What the data analyst kept

      There is selection against most groups in society in each stage here. Add some more levels in, and we'd start to get close; each level can be characterized as a biased sample of some point of a higher one. But I don't think the fundamental truth of library is as an imperfect sample of one of these higher levels. (If all those Billies are little boys, is the library really an imperfect sample because it doesn't save their books?).

      So to your point about samples: it is a sample of lots of things; but I still try to avoid talking about it that way, because leads us down a pretty hopeless road of trying to recreate an original whole. The only thing any historian or literary scholar has ever done is describe some imperfectly formed corner of texts; I don't think that using computers to do so carries an obligation to suddenly start describing the whole of culture. (Not that you're saying that, of course).

      I think actually quantifying the biases at each of these levels, though, is going to be extraordinarily difficult, since we know almost nothing about most authors besides their names and birth dates. In some cases, that's enough to link them to a census, but in most, it won't be. And even if we had a census record for every author, we wouldn't know really much about them to describe all their biases. Can I write about Darwin without explicitly noting whether the authors in libraries are more or less religious than the general population?

      I don't know, I'm still rambling here. Sometime I may get my thoughts straight on this.

  2. Thanks for the reply; thinking about this in "filters" is probably a good way to go about it. As you say, I'm not suggesting we need to start describing the whole of culture, but I think by looking at data from different stages in the filtration, we can use hierarchical statistical models to infer probabilistic boundaries around the biases. So, while this isn't explicitly "quantifying the bias," we can still get closer to finding the range of bias values that seem reasonable, given our limited knowledge of various filters. This may fill in the surrounding ecosystem of bias enough that we could start talking quantitatively about the bias of a particular dataset, given necessarily incomplete knowledge.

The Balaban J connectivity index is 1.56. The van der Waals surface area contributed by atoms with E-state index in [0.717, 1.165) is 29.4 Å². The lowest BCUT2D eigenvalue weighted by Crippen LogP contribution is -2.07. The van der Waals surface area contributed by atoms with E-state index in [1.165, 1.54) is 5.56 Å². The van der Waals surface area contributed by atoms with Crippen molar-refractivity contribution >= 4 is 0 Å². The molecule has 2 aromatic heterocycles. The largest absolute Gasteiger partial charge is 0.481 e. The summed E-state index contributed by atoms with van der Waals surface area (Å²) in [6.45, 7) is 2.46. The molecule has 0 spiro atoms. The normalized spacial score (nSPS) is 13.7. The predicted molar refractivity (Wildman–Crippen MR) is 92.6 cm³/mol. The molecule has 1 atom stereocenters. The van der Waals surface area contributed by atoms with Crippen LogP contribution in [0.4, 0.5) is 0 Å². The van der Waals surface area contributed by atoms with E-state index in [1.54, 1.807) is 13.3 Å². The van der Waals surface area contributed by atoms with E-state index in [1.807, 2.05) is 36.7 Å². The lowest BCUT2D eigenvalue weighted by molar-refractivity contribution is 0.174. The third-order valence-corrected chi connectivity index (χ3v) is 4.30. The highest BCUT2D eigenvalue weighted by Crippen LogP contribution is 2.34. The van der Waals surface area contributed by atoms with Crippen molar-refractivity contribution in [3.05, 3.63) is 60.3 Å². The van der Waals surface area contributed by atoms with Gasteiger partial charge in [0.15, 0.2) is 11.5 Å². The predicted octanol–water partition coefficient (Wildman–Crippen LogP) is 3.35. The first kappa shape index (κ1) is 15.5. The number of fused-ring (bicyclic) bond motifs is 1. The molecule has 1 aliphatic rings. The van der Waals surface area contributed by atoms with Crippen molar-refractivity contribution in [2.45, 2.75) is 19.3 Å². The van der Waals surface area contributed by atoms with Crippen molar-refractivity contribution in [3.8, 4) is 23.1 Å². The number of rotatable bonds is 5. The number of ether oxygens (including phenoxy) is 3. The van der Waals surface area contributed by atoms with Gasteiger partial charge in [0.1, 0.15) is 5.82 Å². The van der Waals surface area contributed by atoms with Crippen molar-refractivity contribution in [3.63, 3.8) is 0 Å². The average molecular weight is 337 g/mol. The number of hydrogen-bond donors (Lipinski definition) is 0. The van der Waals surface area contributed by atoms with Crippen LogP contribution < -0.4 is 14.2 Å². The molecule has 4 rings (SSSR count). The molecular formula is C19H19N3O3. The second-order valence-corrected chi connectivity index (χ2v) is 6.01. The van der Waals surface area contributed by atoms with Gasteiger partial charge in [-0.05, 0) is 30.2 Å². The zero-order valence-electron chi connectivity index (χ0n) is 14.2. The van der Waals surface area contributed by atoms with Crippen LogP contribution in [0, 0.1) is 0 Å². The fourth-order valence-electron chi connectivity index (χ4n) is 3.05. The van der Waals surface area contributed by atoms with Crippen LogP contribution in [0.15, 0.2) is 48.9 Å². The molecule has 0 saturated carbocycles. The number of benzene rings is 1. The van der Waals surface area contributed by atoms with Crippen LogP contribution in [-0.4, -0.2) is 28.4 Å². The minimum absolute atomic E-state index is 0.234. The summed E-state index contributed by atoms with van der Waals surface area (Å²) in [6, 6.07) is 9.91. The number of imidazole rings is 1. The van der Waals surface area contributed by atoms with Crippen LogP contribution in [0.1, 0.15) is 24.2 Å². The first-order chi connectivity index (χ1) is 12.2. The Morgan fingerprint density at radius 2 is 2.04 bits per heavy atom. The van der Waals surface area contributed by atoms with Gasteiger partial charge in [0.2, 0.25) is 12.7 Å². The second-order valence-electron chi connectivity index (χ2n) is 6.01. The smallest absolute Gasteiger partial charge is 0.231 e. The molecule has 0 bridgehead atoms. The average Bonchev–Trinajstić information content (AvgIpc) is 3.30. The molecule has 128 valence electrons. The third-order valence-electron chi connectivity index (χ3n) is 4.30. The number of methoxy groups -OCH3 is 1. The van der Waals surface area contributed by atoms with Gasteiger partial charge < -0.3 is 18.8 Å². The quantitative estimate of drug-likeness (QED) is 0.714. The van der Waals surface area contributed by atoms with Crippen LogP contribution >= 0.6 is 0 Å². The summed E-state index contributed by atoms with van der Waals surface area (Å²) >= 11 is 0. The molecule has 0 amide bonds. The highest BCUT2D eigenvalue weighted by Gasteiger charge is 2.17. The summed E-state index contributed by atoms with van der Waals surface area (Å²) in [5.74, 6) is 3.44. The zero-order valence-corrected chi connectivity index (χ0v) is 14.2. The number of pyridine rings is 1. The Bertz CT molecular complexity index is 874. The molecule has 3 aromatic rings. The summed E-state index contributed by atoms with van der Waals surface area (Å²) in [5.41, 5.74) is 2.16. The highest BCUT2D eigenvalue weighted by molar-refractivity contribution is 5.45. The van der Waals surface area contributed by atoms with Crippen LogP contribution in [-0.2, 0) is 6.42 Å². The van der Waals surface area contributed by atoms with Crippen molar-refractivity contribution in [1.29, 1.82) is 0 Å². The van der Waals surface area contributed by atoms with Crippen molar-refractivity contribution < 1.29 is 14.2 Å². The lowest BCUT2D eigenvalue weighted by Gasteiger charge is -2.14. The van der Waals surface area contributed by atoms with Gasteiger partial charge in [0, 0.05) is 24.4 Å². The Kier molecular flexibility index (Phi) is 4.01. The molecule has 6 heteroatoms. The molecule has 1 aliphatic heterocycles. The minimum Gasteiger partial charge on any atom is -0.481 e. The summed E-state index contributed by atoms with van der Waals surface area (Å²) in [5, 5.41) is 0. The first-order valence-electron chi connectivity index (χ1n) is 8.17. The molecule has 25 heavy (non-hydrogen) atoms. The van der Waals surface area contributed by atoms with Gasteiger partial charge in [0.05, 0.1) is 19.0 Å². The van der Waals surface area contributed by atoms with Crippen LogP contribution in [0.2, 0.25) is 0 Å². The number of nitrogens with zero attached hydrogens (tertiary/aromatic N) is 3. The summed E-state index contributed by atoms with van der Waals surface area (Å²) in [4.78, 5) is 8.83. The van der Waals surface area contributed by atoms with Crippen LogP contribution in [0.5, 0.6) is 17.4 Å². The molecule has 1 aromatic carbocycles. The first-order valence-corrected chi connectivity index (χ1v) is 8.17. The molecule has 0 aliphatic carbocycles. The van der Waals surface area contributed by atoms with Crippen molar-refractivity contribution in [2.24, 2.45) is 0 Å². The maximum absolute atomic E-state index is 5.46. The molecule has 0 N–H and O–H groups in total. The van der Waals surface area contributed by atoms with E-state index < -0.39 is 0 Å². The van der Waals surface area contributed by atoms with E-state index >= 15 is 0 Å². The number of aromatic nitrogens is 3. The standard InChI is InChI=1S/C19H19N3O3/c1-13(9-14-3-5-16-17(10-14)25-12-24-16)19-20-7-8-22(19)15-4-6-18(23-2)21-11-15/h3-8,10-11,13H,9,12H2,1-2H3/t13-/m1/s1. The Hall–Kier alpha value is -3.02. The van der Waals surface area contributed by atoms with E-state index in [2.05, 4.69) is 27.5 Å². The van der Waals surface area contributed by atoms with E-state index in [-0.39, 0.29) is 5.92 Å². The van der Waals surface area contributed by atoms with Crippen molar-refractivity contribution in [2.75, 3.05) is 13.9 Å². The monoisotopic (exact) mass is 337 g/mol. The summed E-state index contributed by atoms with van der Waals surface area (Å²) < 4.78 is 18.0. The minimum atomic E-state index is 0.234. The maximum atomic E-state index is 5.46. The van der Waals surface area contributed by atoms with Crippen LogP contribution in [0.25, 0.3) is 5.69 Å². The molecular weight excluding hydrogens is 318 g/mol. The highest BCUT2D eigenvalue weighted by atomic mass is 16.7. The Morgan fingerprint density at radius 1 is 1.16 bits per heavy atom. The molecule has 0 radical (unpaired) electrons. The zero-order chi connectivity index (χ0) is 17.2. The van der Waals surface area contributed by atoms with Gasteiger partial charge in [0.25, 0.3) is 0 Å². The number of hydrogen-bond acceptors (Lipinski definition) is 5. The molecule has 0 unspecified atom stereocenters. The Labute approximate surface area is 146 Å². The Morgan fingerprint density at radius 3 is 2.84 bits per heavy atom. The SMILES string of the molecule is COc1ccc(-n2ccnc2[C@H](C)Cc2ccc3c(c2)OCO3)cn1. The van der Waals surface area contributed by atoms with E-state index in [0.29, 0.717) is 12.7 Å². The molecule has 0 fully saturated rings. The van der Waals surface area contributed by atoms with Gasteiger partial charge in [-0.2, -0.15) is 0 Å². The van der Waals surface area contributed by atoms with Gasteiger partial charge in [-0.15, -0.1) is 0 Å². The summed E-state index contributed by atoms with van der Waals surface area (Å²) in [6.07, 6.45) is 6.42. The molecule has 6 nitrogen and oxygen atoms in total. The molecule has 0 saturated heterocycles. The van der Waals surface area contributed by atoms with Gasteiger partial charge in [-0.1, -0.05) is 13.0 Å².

That sort of (locally) surrounding knowledge isn't necessary in all (most) situations, but I think it will allow us to answer a lot of interesting questions we wouldn't have otherwise been able to.

  3. I would have expected to see Mary and John below the line: I probably overestimated the amount of Christian lit and scriptural references in your corpus. But all the biblical names at the fore of the female-name frequency (Sarah, Elizabeth, Anna, Ruth, Martha) show a sign of indirect textual influence, which is kind of fun. Although I'm sure somebody's worked on naming practices and has a lot to say about this.

  4. @Scott: Yeah, I find the idea that we can use probabilistic models to start quantifying biases really interesting. I guess possibly I'd think that what's really interesting is not that we get to talk about our datasets differently, but that we get to really understand the filters: because each filter applied is a really important application of power. But that's pretty much the same thing.

    @Jamie: Just to be clear; this is the first names _of authors_ taken from the metadata, not first names used in the texts. (That would be interesting too, though--I think I took one pass at it once and confirmed that, yes, there are _way_ too many Jacks in books.)

  5. I am just catching up with this post, but since comments are still open even a month later...

    I wonder how geography factors into this. Can you get location information for these datasets? If, for example, libraries in New England did a disproportionate amount of collecting among all libraries in the US*, and if a disproportionate amount of what they collected came from within their region, and if names in the census were not distributed evenly throughout the country, what effect did this have on the distribution of names in library collections? That's a lot of ifs, but it seems like an interesting path to pursue if there's enough data to get at it.

    *I'm just making this up, but it sounds plausible, given the strength of both the public library movement and academic libraries in the region.

    1. I know that the major sources for this text collection are the university libraries Michigan, California, and Harvard, so I bet the major hole in that direction is the South--which probably does have it's own names. (That could be the Johns, actually, too). Publishing locations are overwhelmingly in the Northeast.

      The census data is well localized, so state-by-state analysis would definitely be possible. As well as telling if those California books are actually only held by the UC libraries.

      On public library data, this could be really interesting--we can know from catalog information alone where a book was published, its author's first name, last name, the location of the library itself--this would be a fun thing to look at when the DPLA APIs get some more data to work with.